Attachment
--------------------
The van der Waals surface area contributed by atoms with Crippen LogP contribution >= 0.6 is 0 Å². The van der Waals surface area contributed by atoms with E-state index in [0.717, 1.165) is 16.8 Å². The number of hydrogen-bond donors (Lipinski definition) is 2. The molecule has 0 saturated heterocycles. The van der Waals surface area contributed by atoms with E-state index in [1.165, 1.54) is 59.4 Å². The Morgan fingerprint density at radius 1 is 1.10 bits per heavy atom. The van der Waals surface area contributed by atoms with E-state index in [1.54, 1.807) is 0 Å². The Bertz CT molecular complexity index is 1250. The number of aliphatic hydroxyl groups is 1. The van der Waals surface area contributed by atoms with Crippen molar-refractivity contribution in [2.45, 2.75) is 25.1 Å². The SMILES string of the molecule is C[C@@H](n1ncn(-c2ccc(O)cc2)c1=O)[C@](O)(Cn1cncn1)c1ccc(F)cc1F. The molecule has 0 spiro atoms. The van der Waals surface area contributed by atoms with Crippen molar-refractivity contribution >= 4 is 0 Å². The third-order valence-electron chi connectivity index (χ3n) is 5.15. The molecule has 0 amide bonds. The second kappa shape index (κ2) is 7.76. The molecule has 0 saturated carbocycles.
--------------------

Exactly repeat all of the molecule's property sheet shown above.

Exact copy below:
The van der Waals surface area contributed by atoms with Crippen LogP contribution >= 0.6 is 0 Å². The van der Waals surface area contributed by atoms with E-state index in [0.717, 1.165) is 16.8 Å². The number of hydrogen-bond donors (Lipinski definition) is 2. The molecule has 0 saturated heterocycles. The van der Waals surface area contributed by atoms with E-state index in [1.165, 1.54) is 59.4 Å². The Morgan fingerprint density at radius 1 is 1.10 bits per heavy atom. The van der Waals surface area contributed by atoms with E-state index in [1.54, 1.807) is 0 Å². The Bertz CT molecular complexity index is 1250. The number of aliphatic hydroxyl groups is 1. The van der Waals surface area contributed by atoms with Crippen molar-refractivity contribution in [2.45, 2.75) is 25.1 Å². The SMILES string of the molecule is C[C@@H](n1ncn(-c2ccc(O)cc2)c1=O)[C@](O)(Cn1cncn1)c1ccc(F)cc1F. The molecule has 0 spiro atoms. The van der Waals surface area contributed by atoms with Crippen molar-refractivity contribution >= 4 is 0 Å². The third-order valence-electron chi connectivity index (χ3n) is 5.15. The molecule has 0 amide bonds. The second kappa shape index (κ2) is 7.76. The molecule has 0 saturated carbocycles.